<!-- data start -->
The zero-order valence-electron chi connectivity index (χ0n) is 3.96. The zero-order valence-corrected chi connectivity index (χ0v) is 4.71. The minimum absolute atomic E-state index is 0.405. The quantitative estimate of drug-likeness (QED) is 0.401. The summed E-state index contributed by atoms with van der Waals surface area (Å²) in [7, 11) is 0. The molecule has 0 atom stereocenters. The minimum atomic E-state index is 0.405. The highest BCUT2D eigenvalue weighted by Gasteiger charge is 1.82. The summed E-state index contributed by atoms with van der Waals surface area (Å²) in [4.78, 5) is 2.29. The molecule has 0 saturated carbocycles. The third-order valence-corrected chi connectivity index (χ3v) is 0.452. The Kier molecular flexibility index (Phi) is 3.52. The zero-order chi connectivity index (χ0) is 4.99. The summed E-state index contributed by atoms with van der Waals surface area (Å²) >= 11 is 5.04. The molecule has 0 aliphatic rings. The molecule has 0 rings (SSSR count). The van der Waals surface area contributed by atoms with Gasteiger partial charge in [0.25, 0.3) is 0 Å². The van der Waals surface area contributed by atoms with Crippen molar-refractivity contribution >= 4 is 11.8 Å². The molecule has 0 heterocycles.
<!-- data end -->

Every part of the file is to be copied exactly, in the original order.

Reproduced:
The zero-order valence-electron chi connectivity index (χ0n) is 3.96. The zero-order valence-corrected chi connectivity index (χ0v) is 4.71. The minimum absolute atomic E-state index is 0.405. The quantitative estimate of drug-likeness (QED) is 0.401. The summed E-state index contributed by atoms with van der Waals surface area (Å²) in [7, 11) is 0. The molecule has 0 atom stereocenters. The minimum atomic E-state index is 0.405. The highest BCUT2D eigenvalue weighted by Gasteiger charge is 1.82. The summed E-state index contributed by atoms with van der Waals surface area (Å²) in [4.78, 5) is 2.29. The molecule has 0 saturated carbocycles. The third-order valence-corrected chi connectivity index (χ3v) is 0.452. The Kier molecular flexibility index (Phi) is 3.52. The zero-order chi connectivity index (χ0) is 4.99. The summed E-state index contributed by atoms with van der Waals surface area (Å²) >= 11 is 5.04. The molecule has 0 aliphatic rings. The molecule has 0 rings (SSSR count). The van der Waals surface area contributed by atoms with Gasteiger partial charge in [0.25, 0.3) is 0 Å². The van der Waals surface area contributed by atoms with Crippen molar-refractivity contribution >= 4 is 11.8 Å². The molecule has 0 heterocycles.